The History of the Guernsey Jumper
Our Guernsey Jumpers are derived from the traditional sweaters developed in Guernsey in the 17th century. The original sweater styles, with a “diamond” insert at the underarm for ease of movement
, were worn primarily by Guernsey’s fisherman, the jumper later became popular throughout coastal Britain where each seafarer wore a “Gansey”.
Channel Islanders handknitted distinctive stitch patterns into the jumper including ribbing at the top of the sleeve, to mirror a sailing ships rope ladder; a garter stitch panel depicting breaking waves and stitching on the sweater shoulders representing pebbles, stones and sand.
"Guernsey Jumpers also found favour with Royalty; Elizabeth I and Mary Queen of Scots both owned Guernsey knitwear"
Many families had their own variation of the patterns in their knitwear that became a means of recognition when unfortunate sailors were lost at sea.
International recognition of Guernsey Sweaters came in the 17th century when Sir Walter Raleigh was Governor of Jersey and forged trade links with Newfoundland. Guernsey Jumpers also found favour with Royalty; Elizabeth I and Mary Queen of Scots both owned Guernsey knitwear. Mary Queen of Scots, is said to have worn a pair of Guernsey stockings at her execution. The Guernsey Jumper had become well known by the 19th century.Nelson recommended it to the Admiralty as a valuable article of Naval clothing and, in 1857, the soldiers of the garrison in Halifax, Nova Scotia were issued with Guernsey sweaters as part of their winter equipment.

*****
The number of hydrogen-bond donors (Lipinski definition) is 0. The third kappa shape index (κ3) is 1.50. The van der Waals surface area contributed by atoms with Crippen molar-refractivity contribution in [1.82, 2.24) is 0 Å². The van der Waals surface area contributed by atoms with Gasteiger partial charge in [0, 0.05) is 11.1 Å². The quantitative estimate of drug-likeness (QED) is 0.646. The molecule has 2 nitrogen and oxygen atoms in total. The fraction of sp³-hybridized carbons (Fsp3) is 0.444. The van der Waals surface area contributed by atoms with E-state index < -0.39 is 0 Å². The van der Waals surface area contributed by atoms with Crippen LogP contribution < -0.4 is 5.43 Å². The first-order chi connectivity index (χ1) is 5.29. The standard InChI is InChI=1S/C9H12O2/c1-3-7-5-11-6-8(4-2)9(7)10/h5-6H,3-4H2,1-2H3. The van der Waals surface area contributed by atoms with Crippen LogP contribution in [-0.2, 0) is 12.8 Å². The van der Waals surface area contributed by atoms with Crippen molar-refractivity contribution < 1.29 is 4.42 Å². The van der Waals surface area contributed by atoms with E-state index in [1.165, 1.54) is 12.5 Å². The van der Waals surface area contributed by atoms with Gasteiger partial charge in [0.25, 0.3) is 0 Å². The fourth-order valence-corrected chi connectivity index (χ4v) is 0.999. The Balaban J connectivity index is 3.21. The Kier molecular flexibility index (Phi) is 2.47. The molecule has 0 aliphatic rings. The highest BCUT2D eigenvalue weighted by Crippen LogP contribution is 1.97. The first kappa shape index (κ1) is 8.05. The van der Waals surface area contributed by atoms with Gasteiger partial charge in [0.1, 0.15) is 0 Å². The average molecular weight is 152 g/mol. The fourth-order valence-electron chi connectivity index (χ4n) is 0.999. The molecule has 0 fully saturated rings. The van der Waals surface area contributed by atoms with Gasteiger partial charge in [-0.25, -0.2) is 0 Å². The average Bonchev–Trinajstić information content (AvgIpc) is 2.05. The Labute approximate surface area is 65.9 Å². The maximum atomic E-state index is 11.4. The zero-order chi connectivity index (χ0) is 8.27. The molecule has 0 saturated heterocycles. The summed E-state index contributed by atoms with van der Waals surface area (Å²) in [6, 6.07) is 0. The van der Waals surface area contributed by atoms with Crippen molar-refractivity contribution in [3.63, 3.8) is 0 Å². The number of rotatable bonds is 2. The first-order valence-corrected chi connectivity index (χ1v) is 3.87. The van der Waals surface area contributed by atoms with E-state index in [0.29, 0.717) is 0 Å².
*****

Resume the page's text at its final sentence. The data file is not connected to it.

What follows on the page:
Four hundred years later the Guernsey Jumper is still going strong.
Guernsey Woollens are continuing to manufacture jumpers in the Channel Islands using both traditional methods and modern equipment. The result is a sweater that is distinctive, warm and comfortable, and will stand the test of time.